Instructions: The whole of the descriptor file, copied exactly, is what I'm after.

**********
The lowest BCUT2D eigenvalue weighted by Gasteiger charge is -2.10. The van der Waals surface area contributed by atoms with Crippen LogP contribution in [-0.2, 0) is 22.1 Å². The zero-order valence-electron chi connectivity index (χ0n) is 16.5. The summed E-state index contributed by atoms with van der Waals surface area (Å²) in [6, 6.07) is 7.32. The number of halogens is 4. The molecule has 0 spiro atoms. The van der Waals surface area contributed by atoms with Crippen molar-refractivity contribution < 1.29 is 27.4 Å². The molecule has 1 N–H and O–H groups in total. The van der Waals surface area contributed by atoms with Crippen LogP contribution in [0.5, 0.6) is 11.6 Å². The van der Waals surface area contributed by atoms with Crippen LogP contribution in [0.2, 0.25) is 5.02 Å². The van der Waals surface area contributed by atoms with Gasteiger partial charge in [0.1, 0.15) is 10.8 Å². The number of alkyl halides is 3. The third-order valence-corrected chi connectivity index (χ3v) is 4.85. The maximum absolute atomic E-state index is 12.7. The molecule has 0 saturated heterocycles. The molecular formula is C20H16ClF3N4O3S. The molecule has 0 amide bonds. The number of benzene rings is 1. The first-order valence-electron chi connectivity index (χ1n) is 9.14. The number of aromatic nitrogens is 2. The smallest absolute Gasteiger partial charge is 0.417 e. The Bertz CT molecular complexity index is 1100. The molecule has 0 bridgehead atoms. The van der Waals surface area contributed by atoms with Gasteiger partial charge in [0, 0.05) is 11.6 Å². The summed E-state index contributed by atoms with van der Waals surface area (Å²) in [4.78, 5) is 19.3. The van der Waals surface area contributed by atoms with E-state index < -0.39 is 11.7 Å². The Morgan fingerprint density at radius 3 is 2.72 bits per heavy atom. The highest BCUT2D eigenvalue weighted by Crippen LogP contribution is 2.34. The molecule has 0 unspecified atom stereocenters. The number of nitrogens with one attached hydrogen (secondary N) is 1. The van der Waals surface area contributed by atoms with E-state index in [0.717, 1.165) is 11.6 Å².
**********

The lowest BCUT2D eigenvalue weighted by Gasteiger charge is -2.10. The van der Waals surface area contributed by atoms with Crippen LogP contribution in [-0.2, 0) is 22.1 Å². The zero-order valence-electron chi connectivity index (χ0n) is 16.5. The summed E-state index contributed by atoms with van der Waals surface area (Å²) in [6, 6.07) is 7.32. The number of halogens is 4. The molecule has 0 spiro atoms. The van der Waals surface area contributed by atoms with Crippen molar-refractivity contribution < 1.29 is 27.4 Å². The molecule has 1 N–H and O–H groups in total. The van der Waals surface area contributed by atoms with Crippen LogP contribution in [0.5, 0.6) is 11.6 Å². The van der Waals surface area contributed by atoms with Crippen LogP contribution in [0.2, 0.25) is 5.02 Å². The van der Waals surface area contributed by atoms with Gasteiger partial charge in [0.1, 0.15) is 10.8 Å². The number of alkyl halides is 3. The third-order valence-corrected chi connectivity index (χ3v) is 4.85. The maximum absolute atomic E-state index is 12.7. The molecule has 0 saturated heterocycles. The molecular formula is C20H16ClF3N4O3S. The molecule has 0 amide bonds. The number of benzene rings is 1. The first-order valence-electron chi connectivity index (χ1n) is 9.14. The number of aromatic nitrogens is 2. The smallest absolute Gasteiger partial charge is 0.417 e. The Bertz CT molecular complexity index is 1100. The molecule has 0 bridgehead atoms. The van der Waals surface area contributed by atoms with Gasteiger partial charge in [0, 0.05) is 11.6 Å². The summed E-state index contributed by atoms with van der Waals surface area (Å²) in [4.78, 5) is 19.3. The van der Waals surface area contributed by atoms with E-state index < -0.39 is 11.7 Å². The Morgan fingerprint density at radius 3 is 2.72 bits per heavy atom. The highest BCUT2D eigenvalue weighted by Crippen LogP contribution is 2.34. The molecule has 0 unspecified atom stereocenters. The number of nitrogens with one attached hydrogen (secondary N) is 1. The van der Waals surface area contributed by atoms with E-state index in [0.717, 1.165) is 11.6 Å².